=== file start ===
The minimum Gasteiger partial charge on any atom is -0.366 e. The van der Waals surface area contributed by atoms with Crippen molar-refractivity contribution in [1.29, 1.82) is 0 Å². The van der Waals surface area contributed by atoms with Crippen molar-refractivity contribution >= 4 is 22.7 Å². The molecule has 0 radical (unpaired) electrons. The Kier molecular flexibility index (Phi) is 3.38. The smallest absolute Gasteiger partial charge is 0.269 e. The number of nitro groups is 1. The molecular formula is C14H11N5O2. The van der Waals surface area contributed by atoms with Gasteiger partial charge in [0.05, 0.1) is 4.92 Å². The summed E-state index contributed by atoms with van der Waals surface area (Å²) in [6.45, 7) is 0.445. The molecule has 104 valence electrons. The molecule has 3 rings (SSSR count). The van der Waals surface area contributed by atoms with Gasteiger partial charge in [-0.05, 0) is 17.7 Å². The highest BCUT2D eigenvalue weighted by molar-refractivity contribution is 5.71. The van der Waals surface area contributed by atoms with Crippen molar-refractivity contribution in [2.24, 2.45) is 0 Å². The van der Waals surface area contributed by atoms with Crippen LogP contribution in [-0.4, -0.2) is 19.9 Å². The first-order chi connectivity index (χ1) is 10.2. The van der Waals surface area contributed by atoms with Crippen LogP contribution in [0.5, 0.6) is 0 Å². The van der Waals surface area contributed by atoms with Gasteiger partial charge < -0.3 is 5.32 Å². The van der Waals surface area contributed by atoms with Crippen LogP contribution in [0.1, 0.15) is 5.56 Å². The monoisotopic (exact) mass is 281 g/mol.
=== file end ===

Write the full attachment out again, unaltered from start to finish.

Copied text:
The minimum Gasteiger partial charge on any atom is -0.366 e. The van der Waals surface area contributed by atoms with Crippen molar-refractivity contribution in [1.29, 1.82) is 0 Å². The van der Waals surface area contributed by atoms with Crippen molar-refractivity contribution >= 4 is 22.7 Å². The molecule has 0 radical (unpaired) electrons. The Kier molecular flexibility index (Phi) is 3.38. The smallest absolute Gasteiger partial charge is 0.269 e. The number of nitro groups is 1. The molecular formula is C14H11N5O2. The van der Waals surface area contributed by atoms with Gasteiger partial charge in [0.05, 0.1) is 4.92 Å². The summed E-state index contributed by atoms with van der Waals surface area (Å²) in [6.45, 7) is 0.445. The molecule has 104 valence electrons. The molecule has 3 rings (SSSR count). The van der Waals surface area contributed by atoms with Gasteiger partial charge in [-0.05, 0) is 17.7 Å². The highest BCUT2D eigenvalue weighted by molar-refractivity contribution is 5.71. The van der Waals surface area contributed by atoms with Crippen molar-refractivity contribution in [2.24, 2.45) is 0 Å². The van der Waals surface area contributed by atoms with Crippen LogP contribution in [-0.4, -0.2) is 19.9 Å². The first-order chi connectivity index (χ1) is 10.2. The van der Waals surface area contributed by atoms with Crippen LogP contribution in [0.5, 0.6) is 0 Å². The van der Waals surface area contributed by atoms with Gasteiger partial charge < -0.3 is 5.32 Å². The van der Waals surface area contributed by atoms with Crippen LogP contribution in [0.1, 0.15) is 5.56 Å². The monoisotopic (exact) mass is 281 g/mol.